Miss Tanakpur Haazir Ho review: You wonder what the point is of this long, melodramatic comedy
The crassness is hardly the worst thing about Miss Tanakpur Haazir Ho – that honor goes to the snail like pace and the two and a half hour run time
Satire done right can be the funniest thing, capable of making you laugh hard enough to damage your rib cage. Satire without any grasp on comic timing or quality content can render a different kind of damage, to your forehead. The latter is unfortunately the predicament of Miss Tanakpur Haazir Ho.
The thing is, Miss Tanakpur... is a well-intentioned film. It even looks good – shot subtly in a fairy authentic setting. Even the concept is kind of interesting - a Haryanvi villager named Arjun (played by Rahul Bagga) is accused of having carnal relations with a buffalo and is put through an outrageous police investigation.
It’s a weird enough plot to take satire to maddening levels, but unfortunately the execution is also maddening, not in a good way.
The problem is the film plays out like an India TV segment stretched out in unfunny and often clumsy ways. You get Maya (played by Hrishitaa Bhatt in an unconvincing Haryanvi accent) married to a drunk male chauvinistic pig named Suarlal Gandass (played by Annu Kapoor).
You get Pandit (Sanjay Mishra) who is the stereotypical village witch doctor rendering ludicrous advice to his clients. You get Suarlal’s assistant (Ravi Kissen) dropping unfunny lines as if his life depends on it. You get potty humor in unsubtle variety – ranging from lingering shots of toilets, to grotesque dialogues on feces, to actual shit flinging.
You also get long, frustrating periods of super serious melodrama, in various unsuccessful attempts to render social messages. The combo of lame satire and melodrama isn’t good at all – it plays out like an Adam Sandler movie that replaces the goofy stuff with tragedy.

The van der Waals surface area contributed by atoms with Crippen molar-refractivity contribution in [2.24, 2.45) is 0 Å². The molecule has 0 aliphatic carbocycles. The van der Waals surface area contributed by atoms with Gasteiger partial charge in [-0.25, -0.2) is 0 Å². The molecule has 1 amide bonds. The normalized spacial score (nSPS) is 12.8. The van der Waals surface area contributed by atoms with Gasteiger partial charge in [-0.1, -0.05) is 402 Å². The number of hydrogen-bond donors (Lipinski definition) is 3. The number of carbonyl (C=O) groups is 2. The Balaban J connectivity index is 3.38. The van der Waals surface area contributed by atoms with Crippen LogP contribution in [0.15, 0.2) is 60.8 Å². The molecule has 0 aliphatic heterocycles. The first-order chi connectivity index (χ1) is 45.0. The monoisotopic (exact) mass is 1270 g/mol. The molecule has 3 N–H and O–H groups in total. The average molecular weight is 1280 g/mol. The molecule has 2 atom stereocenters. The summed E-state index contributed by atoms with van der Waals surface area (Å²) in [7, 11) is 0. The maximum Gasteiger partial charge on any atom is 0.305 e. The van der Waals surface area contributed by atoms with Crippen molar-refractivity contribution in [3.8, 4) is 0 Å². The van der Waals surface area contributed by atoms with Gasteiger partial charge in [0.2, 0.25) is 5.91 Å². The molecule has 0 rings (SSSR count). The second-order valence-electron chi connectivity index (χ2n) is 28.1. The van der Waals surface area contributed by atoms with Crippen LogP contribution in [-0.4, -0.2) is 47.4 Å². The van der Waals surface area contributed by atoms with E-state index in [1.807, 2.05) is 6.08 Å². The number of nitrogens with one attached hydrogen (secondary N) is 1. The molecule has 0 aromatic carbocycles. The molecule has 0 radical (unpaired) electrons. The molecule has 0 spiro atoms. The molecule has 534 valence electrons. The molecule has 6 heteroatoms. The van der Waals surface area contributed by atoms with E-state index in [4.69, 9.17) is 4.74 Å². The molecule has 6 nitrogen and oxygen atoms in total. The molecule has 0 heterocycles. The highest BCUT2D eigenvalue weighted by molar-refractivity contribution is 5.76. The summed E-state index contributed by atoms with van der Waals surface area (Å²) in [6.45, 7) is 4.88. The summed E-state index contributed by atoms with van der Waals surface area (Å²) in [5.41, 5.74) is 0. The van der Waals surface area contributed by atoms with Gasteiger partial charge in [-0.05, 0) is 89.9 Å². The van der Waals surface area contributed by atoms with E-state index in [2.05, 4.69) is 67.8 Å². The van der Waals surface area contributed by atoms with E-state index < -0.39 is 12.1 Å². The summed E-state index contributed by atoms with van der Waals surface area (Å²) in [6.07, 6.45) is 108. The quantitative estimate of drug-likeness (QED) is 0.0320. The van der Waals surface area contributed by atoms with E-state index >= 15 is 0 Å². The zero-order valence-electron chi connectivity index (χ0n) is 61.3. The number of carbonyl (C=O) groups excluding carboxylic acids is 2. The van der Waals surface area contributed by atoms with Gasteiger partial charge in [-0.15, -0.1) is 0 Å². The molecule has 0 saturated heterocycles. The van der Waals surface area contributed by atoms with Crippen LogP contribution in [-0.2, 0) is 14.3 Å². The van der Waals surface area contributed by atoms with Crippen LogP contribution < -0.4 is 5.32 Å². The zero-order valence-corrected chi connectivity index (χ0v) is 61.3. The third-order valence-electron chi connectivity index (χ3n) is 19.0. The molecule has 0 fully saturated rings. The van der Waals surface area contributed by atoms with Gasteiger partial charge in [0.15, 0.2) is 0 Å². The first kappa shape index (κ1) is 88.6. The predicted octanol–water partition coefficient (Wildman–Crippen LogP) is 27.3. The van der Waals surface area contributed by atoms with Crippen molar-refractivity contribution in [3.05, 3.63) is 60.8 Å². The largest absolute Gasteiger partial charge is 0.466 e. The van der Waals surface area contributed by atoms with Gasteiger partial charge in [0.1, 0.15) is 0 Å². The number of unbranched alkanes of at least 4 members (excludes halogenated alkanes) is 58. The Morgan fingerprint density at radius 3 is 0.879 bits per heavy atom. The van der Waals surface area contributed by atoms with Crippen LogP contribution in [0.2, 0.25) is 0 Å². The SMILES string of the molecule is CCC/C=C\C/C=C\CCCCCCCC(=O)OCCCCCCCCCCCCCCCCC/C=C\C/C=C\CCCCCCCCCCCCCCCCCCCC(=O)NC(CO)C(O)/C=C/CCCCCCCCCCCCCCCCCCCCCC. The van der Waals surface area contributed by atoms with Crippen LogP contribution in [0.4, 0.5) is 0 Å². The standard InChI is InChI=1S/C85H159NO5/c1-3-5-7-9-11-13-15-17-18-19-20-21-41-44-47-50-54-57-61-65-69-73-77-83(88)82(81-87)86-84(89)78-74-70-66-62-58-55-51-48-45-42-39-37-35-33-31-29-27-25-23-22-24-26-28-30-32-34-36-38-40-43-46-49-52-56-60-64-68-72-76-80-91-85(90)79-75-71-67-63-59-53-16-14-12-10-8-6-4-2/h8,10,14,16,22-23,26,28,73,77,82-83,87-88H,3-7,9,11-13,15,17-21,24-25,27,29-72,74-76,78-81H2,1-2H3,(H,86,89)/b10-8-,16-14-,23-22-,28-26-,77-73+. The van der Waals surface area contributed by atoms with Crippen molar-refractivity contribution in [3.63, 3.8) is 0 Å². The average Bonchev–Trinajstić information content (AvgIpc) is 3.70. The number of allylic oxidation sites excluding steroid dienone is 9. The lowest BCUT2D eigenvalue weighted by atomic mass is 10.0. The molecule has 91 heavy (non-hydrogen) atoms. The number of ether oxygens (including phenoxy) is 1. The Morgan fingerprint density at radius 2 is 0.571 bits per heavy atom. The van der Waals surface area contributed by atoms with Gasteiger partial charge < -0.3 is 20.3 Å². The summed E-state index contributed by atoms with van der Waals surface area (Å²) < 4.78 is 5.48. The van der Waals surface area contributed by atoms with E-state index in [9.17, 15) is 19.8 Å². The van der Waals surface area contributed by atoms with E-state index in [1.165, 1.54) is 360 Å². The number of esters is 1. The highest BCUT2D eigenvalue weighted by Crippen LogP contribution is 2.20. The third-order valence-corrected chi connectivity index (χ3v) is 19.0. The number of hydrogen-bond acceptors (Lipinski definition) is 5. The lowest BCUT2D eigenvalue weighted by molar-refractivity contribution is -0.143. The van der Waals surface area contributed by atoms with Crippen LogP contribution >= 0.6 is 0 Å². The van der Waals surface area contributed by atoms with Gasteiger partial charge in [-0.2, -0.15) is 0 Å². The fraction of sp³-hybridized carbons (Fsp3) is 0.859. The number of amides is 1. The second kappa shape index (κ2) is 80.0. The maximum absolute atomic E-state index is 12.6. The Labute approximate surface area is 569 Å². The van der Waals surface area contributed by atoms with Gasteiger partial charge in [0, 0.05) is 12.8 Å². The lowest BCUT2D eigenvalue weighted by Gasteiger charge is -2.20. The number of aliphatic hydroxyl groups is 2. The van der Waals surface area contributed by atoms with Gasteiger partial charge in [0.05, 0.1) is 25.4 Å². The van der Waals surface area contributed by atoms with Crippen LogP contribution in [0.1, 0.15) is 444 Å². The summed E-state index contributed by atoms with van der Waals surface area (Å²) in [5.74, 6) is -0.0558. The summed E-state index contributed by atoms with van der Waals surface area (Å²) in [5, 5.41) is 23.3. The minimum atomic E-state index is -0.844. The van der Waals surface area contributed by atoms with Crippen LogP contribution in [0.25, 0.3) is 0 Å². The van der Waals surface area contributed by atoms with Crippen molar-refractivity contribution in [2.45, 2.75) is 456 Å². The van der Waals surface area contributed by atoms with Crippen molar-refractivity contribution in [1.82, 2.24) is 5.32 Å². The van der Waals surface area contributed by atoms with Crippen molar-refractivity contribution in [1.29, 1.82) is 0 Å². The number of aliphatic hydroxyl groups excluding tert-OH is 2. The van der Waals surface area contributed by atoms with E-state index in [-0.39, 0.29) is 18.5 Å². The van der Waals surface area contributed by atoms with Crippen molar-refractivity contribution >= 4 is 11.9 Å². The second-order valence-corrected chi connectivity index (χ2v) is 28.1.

One moment there’s Om Puri and Annu Kapoor bickering about how a replacement buffalo is spoiling the case and in the next a man is found hung inside a well. Neither sides of the spectrum are particularly well handled, and their cocktail becomes difficult to digest.
Logic also goes for a toss in the film. The reason Arjun is accused of raping a buffalo is that he’s having an affair with Maya, and her husband Suarlal decides to take vengeance by telling the villagers and the cops the buffalo angle.
For some reason Arjun at no point makes any effort to clarify things – he just sits there taking a beating, as if he really had sex with the buffalo. Contrivance also comes to the forefront when his character arc involves his attempts to become a police officer and his father saving money for bribe to facilitate the same.
What’s worse is the film has shades of misogyny in, ironically, its attempts to address the plight of women. In one scene a vet tells Om Puri’s cop character that it’s not possible for a man to rape a buffalo because she would kick him, to which the cop says this is why rape cases aren’t reported.
Intentional or not, crass gems like these are strewn all over the film and it only makes the viewing experience tougher. The crassness is hardly the worst thing about Miss Tanakpur Haazir Ho – that honor goes to the snail like pace and the two and a half hour run time, at the end of which you’ll be wondering what the point of the film was.
As the writing becomes increasingly hollow, the director increasingly relies on loud music and grand frames of Mammootty to get by.
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